International outrage about a “genocide” against white farmers in South Africa ignores the data
South Africa’s reputation for crime extends beyond its borders, but attacks on white farmers in particular have captured the attention of international audiences, especially in conservative circles. But data in a new report indicate that farm attacks have actually been on a steady decline.
Isolated and believed to be wealthy, South African farmers have historically been the targets of attacks in South Africa. In some cases the attacks and murders have been so brutal that many believe there is an element of race-based vengeance for apartheid. White farmers’ vulnerability has increased along with the rest of the country as South Africa struggles to contain crime, especially violent crime.
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Some farmers have chosen to fly the old apartheid flag to express their belief that they are being persecuted. The Afrikaner cultural group AfriForum (which calls itself a civil rights group) organized a protest dubbed Black Monday to call attention to farm murders, which they say the African National Congress government is willfully ignoring.
After a peak in 2001/2002, the number of farm attacks—rape, robbery and other forms of violent crime short of murder—has decreased to about half. Similarly, the number of murders on farms peaked in 1997/1998 at 153, but today that number is below 50. The South African Agricultural Industry, AgriSA, released a report in the hope that a sober look at the numbers would lead to a practical solution in rural South Africa—despite it having become an international hot-button issue. The AgriSA report avoids the racial aspect of the conversation by not differentiating the races of the victims of farm murders and attacks.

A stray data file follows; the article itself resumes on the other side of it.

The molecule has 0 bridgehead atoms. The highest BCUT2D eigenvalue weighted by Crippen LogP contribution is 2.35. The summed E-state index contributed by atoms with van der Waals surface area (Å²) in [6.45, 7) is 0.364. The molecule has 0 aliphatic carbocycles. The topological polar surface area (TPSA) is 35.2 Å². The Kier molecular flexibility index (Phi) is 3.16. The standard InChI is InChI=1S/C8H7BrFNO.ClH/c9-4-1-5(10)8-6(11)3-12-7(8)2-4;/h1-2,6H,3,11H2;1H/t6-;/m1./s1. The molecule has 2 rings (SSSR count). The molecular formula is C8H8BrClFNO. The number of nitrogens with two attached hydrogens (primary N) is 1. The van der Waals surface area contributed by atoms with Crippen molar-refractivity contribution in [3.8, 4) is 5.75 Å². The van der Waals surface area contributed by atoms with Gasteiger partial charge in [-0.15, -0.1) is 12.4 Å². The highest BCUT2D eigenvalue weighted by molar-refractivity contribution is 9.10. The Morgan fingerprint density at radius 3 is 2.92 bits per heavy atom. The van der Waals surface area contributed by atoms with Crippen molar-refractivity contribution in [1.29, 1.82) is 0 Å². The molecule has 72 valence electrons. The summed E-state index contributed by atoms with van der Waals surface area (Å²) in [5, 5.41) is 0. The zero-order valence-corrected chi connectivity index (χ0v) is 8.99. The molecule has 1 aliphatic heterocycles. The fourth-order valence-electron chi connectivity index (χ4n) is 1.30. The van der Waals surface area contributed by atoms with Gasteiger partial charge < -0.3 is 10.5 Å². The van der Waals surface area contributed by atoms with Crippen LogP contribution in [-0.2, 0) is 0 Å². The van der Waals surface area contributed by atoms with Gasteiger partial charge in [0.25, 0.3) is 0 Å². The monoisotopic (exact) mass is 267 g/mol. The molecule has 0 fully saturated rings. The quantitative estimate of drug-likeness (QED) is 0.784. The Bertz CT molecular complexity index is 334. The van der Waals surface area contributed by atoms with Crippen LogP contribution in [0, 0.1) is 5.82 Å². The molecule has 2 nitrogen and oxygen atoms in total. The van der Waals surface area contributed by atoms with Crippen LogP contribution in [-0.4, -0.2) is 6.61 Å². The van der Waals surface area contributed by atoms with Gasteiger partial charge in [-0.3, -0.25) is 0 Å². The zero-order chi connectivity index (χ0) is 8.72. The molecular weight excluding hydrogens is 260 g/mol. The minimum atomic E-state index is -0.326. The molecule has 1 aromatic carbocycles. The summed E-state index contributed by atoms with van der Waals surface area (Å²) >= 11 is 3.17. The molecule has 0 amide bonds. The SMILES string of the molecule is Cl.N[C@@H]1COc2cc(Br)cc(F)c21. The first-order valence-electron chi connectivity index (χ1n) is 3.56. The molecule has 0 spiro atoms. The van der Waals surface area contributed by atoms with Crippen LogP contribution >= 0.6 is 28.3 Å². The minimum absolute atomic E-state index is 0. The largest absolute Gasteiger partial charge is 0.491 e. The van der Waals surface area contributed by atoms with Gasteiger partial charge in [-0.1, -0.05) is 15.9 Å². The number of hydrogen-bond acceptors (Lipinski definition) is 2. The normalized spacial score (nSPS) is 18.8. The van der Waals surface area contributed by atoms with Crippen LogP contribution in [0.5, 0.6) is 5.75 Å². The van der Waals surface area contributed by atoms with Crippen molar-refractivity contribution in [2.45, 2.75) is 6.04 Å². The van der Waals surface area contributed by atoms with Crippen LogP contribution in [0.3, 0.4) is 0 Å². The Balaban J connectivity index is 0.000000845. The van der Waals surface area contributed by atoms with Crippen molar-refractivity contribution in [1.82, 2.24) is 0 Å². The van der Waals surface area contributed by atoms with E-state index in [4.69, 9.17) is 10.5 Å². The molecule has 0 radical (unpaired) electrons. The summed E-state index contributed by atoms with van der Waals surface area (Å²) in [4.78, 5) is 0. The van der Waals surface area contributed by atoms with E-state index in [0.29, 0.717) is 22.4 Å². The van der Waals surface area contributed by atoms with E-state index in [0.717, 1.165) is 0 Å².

“Farm attacks are already an emotional aspect and for this reason statistics must be applied with circumspection,” wrote Kobus Visser, the author of the report and AgriSA’s director of rural safety.
In Gauteng, South Africa’s economic hub, murders were the highest, at 644 over the last two decades. Many of these took place on homes of a few acres, just outside cities such as Johannesburg and Pretoria. The North West province had the highest number of non-fatal attacks, 722 between 1996/1997 and 2017/2018. The province also saw the most infamous farm murder, in which an apartheid loyalist and Afrikaner nationalist, Eugene Terre’Blanche, was bludgeoned to death by his workers in 2010.
For its part, AfriForum claims much higher rates of attacks—an average of an attack a day in 2018 alone—but its data has been called into question. This hasn’t deterred international sympathizers. Last month, AfriForum’s CEO Kallie Kriel and his deputy Ernst Roets traveled to the US to “garner support and lobby against racist theft (land expropriation) and farm murders,” Roets tweeted. The two scored an audience on Capitol Hill and appeared on Fox News (video), where host Tucker Carlson called the attacks “barbaric.”
Pundits have picked up AfriForum’s message, some going as far as to label the farm attacks a genocide. “If it continues, I fear there is going to be the beginning stages of what many would call genocide,” the Canadian far-right political commentator Lauren Southern said on the Breitbart News Sunday podcast.
In its definition of genocide, the United Nations says “there must be a proven intent on the part of perpetrators to physically destroy a national, ethnical, racial or religious group.” There’s no doubt that South Africans—black and white—living on remote farms and far away from law enforcement, are vulnerable to the country’s already high crime rate. It’s a leap, however, to claim racial targeting, much less genocide.